Gardening works as a wonderful way to release stress and make you happy and let’s face it we should all be doing more of what makes us happy. Also, those who regularly tend to their garden tend to stay sharper and give their brain more chance in fighting off the effects of aging!

 

So next time someone comes to your house and sees you covered in mud, walking with a handful of carrots and a big smile on your face. Let them know how important gardening is for you and how it makes you feel like a million bucks. Plus let’s not forget the fantastic satisfaction of making a dish with food you have grown with your own two hand.

SaveSave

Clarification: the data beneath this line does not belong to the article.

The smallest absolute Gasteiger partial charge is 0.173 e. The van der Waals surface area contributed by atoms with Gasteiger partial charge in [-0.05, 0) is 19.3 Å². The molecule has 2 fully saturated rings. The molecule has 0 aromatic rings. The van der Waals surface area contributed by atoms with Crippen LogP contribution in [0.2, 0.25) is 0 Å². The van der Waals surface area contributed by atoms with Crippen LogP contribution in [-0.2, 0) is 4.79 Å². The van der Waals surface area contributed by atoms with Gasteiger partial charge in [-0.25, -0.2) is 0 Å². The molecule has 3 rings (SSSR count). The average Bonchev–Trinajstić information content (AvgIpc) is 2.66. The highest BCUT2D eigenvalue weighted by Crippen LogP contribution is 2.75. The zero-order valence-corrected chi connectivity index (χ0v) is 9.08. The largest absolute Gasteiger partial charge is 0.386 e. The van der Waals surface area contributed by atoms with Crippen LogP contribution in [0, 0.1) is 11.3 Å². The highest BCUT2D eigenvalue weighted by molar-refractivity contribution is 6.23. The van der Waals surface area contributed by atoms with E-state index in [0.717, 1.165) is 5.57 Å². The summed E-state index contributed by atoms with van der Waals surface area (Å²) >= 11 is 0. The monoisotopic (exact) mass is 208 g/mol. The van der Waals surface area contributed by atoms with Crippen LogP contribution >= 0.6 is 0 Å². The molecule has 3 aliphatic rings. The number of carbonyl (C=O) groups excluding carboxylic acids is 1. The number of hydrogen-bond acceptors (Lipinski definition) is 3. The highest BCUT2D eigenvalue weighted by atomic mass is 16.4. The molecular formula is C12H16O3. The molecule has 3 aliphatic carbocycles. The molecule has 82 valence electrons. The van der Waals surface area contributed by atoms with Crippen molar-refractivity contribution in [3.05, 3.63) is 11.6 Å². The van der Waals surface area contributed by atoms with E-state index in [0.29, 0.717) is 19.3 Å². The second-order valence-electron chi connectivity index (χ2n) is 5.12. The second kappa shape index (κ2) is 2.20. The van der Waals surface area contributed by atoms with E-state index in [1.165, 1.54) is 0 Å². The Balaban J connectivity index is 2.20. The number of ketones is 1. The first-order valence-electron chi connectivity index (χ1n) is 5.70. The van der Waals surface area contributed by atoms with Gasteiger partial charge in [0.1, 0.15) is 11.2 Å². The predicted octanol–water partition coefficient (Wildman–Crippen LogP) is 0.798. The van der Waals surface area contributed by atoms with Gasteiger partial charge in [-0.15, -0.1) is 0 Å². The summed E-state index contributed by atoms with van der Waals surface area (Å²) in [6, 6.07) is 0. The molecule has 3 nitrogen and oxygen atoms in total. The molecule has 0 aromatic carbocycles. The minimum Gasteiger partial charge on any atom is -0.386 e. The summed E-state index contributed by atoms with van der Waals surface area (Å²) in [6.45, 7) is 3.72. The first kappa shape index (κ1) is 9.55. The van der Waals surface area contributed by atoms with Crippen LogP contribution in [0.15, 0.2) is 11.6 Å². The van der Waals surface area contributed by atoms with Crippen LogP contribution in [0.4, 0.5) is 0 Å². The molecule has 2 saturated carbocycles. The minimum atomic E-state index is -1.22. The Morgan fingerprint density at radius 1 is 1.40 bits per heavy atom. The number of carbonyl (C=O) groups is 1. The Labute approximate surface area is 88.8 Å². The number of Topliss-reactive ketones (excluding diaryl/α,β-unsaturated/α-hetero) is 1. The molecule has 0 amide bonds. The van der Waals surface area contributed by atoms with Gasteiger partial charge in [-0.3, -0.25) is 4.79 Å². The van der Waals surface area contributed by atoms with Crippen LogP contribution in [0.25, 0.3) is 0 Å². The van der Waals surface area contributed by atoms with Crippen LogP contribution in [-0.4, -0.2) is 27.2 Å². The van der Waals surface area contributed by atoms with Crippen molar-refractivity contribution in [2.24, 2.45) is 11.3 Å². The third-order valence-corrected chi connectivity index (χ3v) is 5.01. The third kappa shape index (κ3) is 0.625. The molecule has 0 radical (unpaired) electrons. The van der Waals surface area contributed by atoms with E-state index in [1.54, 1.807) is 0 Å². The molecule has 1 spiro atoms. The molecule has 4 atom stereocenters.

SaveSave

Us Americans, while having many admirable qualities about us, tend to take up a lot of resources to sustain, and we make a ton of garbage, while we’re at it. As a matter of fact, Americans produce well over 250 million tons of garbage every year. This means every person is trashing over 4 pounds every day. That’s a lot of trash. It doesn’t have to be this way, though. If we all were even just a little bit more conscious about how much waste we generate, and put just a little more effort into being less…trashy…then we could save millions and millions of waste every year. Here are some quick ways that you can reduce waste in your own home, and be more sustainable, in general…

 

Make your recycling more accessible than your trash can